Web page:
We’ve looked at the performance of Claims Companies (CMC’s) many times before and as you’re probably aware we don’t hold them in particularly high regard!
So, it’s no surprise that the latest research continues to highlight this. A Freedom of Information request by Money Marketing has revealed that over the last 3 years only 23% of claims brough to the Financial Ombudsman Service (FOS) by either CMC’s or solicitors have been successful.
That means that more than three quarters of claims brought to FOS have failed. Just think about the waste of resources spent on looking at all those claims. Over 377,000 cases. That’s on top of almost 500,000 cases brought by individuals without the “help” of solicitors or CMC’s.
These are claims for financial negligence and wrongdoing against a whole range of financial services providers. Including banks, but also including financial advisors. Unfortunately, even when these claims are turned down under investigation there is a still a cost. Financial Advisers must report all complaints they receive whether they are valid or not. The number of claims then affects the cost of Professional Indemnity Insurance (PII). As the cost of PII rises so does the cost of advice. So, these three out of four “spurious” claims still end up costing the average customer more in terms of the cost of advice.
Perhaps it’s time to look at a different approach?
In Employment Claims solicitors now must pay an initial fee upfront to bring a claim to tribunal. The net effect has been that the number of claims being brought has dropped because solicitors are now evaluating them more closely. Perhaps we could do the same with FOS claims? Especially for those brought by solicitors and CMC’s? It would probably help. People could still bring their own claims without any help. In fact, they would probably be better off. The research shows that of those claims brought without assistance, that 36% were successful. One in three as opposed to one in four with a CMC.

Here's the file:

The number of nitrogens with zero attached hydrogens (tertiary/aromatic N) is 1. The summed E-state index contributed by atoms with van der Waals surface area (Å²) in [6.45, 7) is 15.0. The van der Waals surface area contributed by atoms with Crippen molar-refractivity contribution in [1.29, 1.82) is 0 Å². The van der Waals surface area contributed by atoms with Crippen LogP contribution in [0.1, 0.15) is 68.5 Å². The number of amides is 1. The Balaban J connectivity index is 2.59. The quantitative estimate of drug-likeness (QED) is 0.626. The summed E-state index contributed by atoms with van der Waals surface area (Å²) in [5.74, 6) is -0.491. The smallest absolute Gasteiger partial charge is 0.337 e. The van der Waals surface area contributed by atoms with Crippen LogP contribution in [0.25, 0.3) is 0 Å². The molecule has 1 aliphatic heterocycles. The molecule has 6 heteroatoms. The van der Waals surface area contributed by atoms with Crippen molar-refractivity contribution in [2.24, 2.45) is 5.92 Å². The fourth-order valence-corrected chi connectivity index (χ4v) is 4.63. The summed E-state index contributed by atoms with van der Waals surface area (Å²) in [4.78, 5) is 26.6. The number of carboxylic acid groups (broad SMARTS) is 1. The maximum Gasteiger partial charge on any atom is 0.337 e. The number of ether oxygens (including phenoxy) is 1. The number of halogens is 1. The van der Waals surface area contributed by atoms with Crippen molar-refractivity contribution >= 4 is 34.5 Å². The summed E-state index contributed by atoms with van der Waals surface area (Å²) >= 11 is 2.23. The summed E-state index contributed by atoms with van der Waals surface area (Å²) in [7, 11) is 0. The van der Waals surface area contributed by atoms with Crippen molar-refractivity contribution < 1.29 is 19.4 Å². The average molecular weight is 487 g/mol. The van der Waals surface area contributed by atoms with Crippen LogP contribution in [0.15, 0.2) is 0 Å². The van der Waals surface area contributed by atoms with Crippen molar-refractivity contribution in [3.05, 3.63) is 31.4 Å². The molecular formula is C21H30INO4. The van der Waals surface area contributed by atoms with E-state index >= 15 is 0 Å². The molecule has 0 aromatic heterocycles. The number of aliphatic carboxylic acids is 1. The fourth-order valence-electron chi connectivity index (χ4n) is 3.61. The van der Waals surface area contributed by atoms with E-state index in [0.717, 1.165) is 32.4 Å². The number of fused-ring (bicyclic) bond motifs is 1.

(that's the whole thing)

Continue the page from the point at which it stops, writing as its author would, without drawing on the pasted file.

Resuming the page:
Don’t forget CMC’s also take a cut of any damages awarded.
CMC’s have also come under the spotlight in a recent report by the Work and Pensions Select Committee looking at pension scams. The Committee were particularly concerned by the rise in the number of advice firms who had subsequently “phoenix” to become CMC’s. These firms have then contacted customers to offer a mis selling service on behalf of the investments and pensions they had previously recommended! Sine the FCA took over the regulation of CMC’s it seems that over 140 CMC’s have given up their regulated permissions. But the Work and Pensions Select Committee feel that the public need to be made more aware of the risk of what they describe as “secondary scams”.